June 17, 2007

Gaza matters

I just read this Newsweek article regarding the recent events in the Gaza strip. As you all know, I'm not given to discussing politics or current events on this blog. But I found the article intriguing. Particularly the following:

By insisting on cure-all elections in countries and territories that had no institutions of justice and security, or a politically aware economic middle class, to sustain democracy, the Bush team clearly seems to have overreached.

This is something I have been thinking about for awhile. Especially after seeing the Ted Koppel special on Discovery Channel a few months ago. He poignantly pointed out that regardless of the outcome of things in Iraq, this global "war on terror" is likely to wage on for generations to come. Yet he also shone light on some encouraging work the military is doing in various parts of the world.

Preventing terrorism.

Delivering clean water and food and health care and education to communities that otherwise would have none of these things. These are areas of the world where America is still loved. They are cities and villages where terrorists will have little success breeding recruits. It seems to me that this is the kind of preparation and infrastructure that has to be in place before we can ever hope to "wage" democracy.

I feel kinda vulnerable just now, attempting to weigh in on the political realm. But go ahead, have at me.

5 comments:

Nobrainer said...

I think that main problem is that the governments and/or local warlords of these areas actively disrupt such activities.

The Expert said...

By insisting on cure-all elections in countries and territories that had no institutions of justice and security, or a politically aware economic middle class, to sustain democracy, the Bush team clearly seems to have overreached.

I want to know what decent governmental alternative there is besides democracy. We needed to remove a despotic leader. done, now what? let the region descend into anarchy? move out and let islamo fascists / Iran take over? replace one despot with another of our choosing? a slightly nicer dictator perhaps?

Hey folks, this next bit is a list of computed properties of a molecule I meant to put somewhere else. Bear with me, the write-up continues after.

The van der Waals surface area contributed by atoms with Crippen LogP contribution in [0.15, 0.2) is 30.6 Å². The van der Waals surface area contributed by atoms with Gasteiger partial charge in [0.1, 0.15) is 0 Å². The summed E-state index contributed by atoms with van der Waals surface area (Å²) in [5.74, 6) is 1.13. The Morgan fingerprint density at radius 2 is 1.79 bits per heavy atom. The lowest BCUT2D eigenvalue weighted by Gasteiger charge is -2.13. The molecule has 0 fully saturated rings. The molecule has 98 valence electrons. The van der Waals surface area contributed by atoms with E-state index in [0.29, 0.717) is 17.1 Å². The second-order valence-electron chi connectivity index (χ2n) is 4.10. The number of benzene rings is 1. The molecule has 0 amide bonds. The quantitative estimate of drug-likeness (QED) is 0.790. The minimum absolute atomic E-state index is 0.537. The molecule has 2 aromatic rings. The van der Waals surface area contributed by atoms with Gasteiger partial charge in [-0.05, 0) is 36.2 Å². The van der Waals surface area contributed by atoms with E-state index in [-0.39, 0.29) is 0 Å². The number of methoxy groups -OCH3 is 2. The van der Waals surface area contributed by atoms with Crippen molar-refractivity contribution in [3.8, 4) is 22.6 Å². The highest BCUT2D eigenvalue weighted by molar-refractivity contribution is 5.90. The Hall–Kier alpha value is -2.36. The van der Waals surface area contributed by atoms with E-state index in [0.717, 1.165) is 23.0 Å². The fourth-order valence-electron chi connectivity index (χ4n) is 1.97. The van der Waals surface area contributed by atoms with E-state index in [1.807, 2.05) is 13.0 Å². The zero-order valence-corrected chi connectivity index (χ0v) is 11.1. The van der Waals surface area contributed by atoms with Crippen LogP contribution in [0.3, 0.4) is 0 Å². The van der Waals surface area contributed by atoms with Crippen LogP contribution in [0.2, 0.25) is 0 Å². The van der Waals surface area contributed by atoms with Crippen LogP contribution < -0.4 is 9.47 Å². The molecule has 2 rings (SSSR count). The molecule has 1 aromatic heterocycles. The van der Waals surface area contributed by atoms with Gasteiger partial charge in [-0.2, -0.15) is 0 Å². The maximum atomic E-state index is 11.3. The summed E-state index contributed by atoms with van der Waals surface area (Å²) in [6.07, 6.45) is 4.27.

the newsweek person is completely dismissing the amazing results that have come from the Iraqi governmental project. Look at their voter turnout. I believe it was in the 70-80% range. Now add to that that they've been threatened with death for even participating in the government. Much less running for office.

Our voter turnout looks pathetic in comparison.

Dr. Church said...

I believe you're missing the point. The point is not give up on democracy. The point is, what type of effort will best ensure its survival? Regardless of how high Iraqi voter turnout was, what exactly has been accomplished? The country is still coming apart with civil war. The point is that the work covered on the Discovery Channel special seems far better suited to sustain democracy.

Hal said...

I wish it were that simple. Nothing ever is.

Despite the incredible efforts of America abroad in aid (both private and governmental) should make us beloved. And yet, many of the people who accept our aid turn around and chant for our death. Why does this happen?

I don't have an answer, exactly. But one of the thoughts on things such as this, as they unfold in Iraq, is that we ought to allow for (or provide) a religious outlet that fights against violence, etc. Many of the people who are drawn into the fighting these days aren't poor people backed against the wall . . . they're middle or upperclass people who've been convinced that the only legitimate expression of their religion involves killing infidels.

Aid really is important. So is military action. But the battle of ideas is important too, and I don't think we put nearly enough effort into that amongst the others.

Rachel said...

I have heard that the war, although my opinions on it are totally confused and conflicted, has opened up parts of the Middle East to missionaries of Christianity, where before very few could get in. I think this fact is more eternal than whether or not Democracy is sustained.